Author(s): Marc Paul J. Lopez, MD, FPCS; Mayou Martin T. Tampo, MD; Manuel Francisco T. Roxas, MD, FPCS Armand C. Crisostomo, MD, FPCS and Hermogenes J. Monroy III, MD, FPCS
Background: Hirschsprung’s disease (HD) is rare in adults, since a majority of cases are corrected in childhood.
Objectives: The authors describe the profile of patients with HD who reached adulthood without having undergone corrective surgery. Also, they describe the outcomes of a modified Duhamel procedure in these patients, in terms of morbidity and mortality.
Methods: This retrospective study, included patients 18 years old and above, diagnosed with HD who reached adulthood without having undergone definitive repair and managed surgically by the Division of Colorectal Surgery, UP-PGH from January 1, 2004 to December 31, 2014. A review from the Department Surgical Database was used and patients’ hospital records were used to fill out a Data Collection Form. Descriptive statistics were used to summarize the data.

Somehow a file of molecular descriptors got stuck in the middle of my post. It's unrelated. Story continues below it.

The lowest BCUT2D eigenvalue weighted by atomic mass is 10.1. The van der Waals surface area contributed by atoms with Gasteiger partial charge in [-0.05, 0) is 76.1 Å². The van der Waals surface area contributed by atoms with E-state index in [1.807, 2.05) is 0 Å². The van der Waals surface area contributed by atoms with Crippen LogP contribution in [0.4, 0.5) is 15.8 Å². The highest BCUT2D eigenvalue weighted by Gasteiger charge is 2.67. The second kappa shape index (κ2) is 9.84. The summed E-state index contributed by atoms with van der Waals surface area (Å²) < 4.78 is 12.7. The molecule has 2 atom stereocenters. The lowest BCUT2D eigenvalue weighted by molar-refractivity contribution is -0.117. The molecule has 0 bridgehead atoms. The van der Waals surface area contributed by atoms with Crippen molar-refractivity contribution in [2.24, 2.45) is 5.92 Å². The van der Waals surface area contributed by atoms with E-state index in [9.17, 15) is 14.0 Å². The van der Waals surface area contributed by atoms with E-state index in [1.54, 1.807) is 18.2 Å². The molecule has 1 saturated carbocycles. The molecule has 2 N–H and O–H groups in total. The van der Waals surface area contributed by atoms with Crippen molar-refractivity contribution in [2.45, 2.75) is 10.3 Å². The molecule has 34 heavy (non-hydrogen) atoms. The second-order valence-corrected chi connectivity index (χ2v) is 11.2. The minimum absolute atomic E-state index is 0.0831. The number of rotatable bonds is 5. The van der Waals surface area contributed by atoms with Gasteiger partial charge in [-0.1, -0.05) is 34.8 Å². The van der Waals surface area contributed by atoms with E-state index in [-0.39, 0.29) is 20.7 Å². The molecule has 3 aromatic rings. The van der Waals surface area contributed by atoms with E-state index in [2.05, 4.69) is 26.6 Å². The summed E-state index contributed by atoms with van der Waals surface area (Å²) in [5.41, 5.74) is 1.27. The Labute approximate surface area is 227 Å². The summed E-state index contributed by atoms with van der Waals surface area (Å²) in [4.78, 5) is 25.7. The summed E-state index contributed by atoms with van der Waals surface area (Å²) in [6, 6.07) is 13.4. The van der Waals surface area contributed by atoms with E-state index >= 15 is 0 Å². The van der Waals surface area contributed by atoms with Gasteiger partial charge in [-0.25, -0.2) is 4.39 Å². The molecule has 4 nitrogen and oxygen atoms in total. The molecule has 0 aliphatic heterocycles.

Results: The 13 patients included in the study were diagnosed at an average age of 16.6 (± 13.16) years. The mean age at the time of definitive surgery was 23.46 (± 6.96) years. The M:F ratio was 5.5:1. The most common presenting symptom was constipation (69.23%). All had a prior proximal bowel diversion, with a transverse loop colostomy (61.54%) being the most common. The transition zone was located in the sigmoid in a third of patients. The mean time from diagnosis to definitive surgery was 6.69 years. Eight (61.54%) have since undergone stoma reversal. There was only one (7.69%) morbidity, a superficial surgical site infection. No mortalities were reported.
Conclusion: The modified Duhamel procedure is a safe definitive surgical procedure for the adult patient with HD.
Key words: adult Hirschsprung’s disease, colostomy, Modified Duhamel procedure